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J Anim Sci. 1999 Nov;77(11):3007-15.

Effects of dietary energy density and lysine:calorie ratio on growth performance and carcass characteristics of growing-finishing pigs.

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Department of Animal Sciences and Industry, Kansas State University, Manhattan 66506-0201, USA.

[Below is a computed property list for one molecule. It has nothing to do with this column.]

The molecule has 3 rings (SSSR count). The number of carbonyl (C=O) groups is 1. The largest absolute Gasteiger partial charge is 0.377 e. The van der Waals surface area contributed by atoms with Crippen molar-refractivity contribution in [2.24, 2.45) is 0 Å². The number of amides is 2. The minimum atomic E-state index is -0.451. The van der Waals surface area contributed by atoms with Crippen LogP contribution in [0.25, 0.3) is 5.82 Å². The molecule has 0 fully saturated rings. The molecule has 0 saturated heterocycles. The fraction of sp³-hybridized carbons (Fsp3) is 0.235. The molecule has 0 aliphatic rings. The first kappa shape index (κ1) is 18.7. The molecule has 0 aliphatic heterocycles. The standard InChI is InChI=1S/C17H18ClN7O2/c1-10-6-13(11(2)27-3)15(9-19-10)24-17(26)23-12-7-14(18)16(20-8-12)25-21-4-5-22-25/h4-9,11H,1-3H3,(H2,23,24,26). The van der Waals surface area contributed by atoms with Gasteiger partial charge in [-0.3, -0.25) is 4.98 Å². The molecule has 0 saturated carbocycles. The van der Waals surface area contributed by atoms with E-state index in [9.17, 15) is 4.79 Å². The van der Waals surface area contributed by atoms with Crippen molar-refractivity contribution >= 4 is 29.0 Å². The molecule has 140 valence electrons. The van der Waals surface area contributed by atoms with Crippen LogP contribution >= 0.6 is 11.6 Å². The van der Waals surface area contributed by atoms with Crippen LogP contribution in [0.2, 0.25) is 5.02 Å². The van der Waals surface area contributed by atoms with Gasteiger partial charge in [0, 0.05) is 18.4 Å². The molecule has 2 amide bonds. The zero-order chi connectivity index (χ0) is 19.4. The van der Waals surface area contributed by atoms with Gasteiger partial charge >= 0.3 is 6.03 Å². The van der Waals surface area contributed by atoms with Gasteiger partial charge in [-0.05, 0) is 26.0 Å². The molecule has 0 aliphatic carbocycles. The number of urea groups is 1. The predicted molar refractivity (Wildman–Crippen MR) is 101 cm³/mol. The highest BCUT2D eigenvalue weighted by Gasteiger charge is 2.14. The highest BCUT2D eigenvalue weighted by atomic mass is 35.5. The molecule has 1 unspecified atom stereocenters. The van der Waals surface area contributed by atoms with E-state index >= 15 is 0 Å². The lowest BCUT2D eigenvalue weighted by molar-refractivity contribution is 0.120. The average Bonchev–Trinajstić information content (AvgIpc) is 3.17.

We conducted two experiments to evaluate the effects of dietary energy density and lysine:calorie ratio on the growth performance and carcass characteristics of growing and finishing pigs. In Exp. 1, 80 crossbred barrows (initially 44.5 kg) were fed a control diet or diets containing 1.5, 3.0, 4.5, or 6.0% choice white grease (CWG). All diets contained 3.2 and 2.47 g of lysine/Mcal ME during growing (44.5 to 73 kg) and finishing (73 to 104 kg), respectively. Increasing energy density did not affect overall ADG; however, ADFI decreased and feed efficiency (Gain:feed ratio; G:F) increased (linear, P < .01). Increasing energy density decreased and then increased (quadratic, P < .06) skinned fat depth and lean percentage. In Exp. 2, 120 crossbred gilts (initially 29.2 kg) were used to determine the effects of increasing levels of CWG and lysine:calorie ratio fed during the growing phase on growth performance and subsequent finishing growth. Pigs were fed increasing energy density (3.31, 3.44, or 3.57 Mcal ME/kg) and lysine:calorie ratio (2.75, 3.10, 3.45, or 3.80 g lysine/Mcal ME). No energy density x lysine:calorie ratio interactions were observed (P > .10). Increasing energy density increased ADG and G:F and decreased ADFI of pigs from 29.5 to 72.6 kg (linear, P < .05). Increasing lysine:calorie ratio increased ADG and ADFI (linear, P < .01 and .07, respectively) but had no effect on G:F. From 72.6 to 90.7 kg, all pigs were fed the same diet containing .90% lysine and 2.72 g lysine/Mcal ME. Pigs previously fed with increasing lysine:calorie ratio had decreased (linear, P < .02) ADG and G:F. Also, pigs previously fed increasing CWG had decreased (linear, P < .03) ADG and ADFI. From 90.7 to 107 kg when all pigs were fed a diet containing .70% lysine and 2.1 g lysine/Mcal ME, growth performance was not affected by previous dietary treatment. Carcass characteristics were not affected by CWG or lysine:calorie ratio fed from 29.5 to 72.6 kg. Increasing the dietary energy density and lysine:calorie ratio improved ADG and G:F of growing pigs; however, pigs fed a low-energy diet or a low lysine:calorie ratio from 29 to 72 kg had compensatory growth from 72 to 90 kg.

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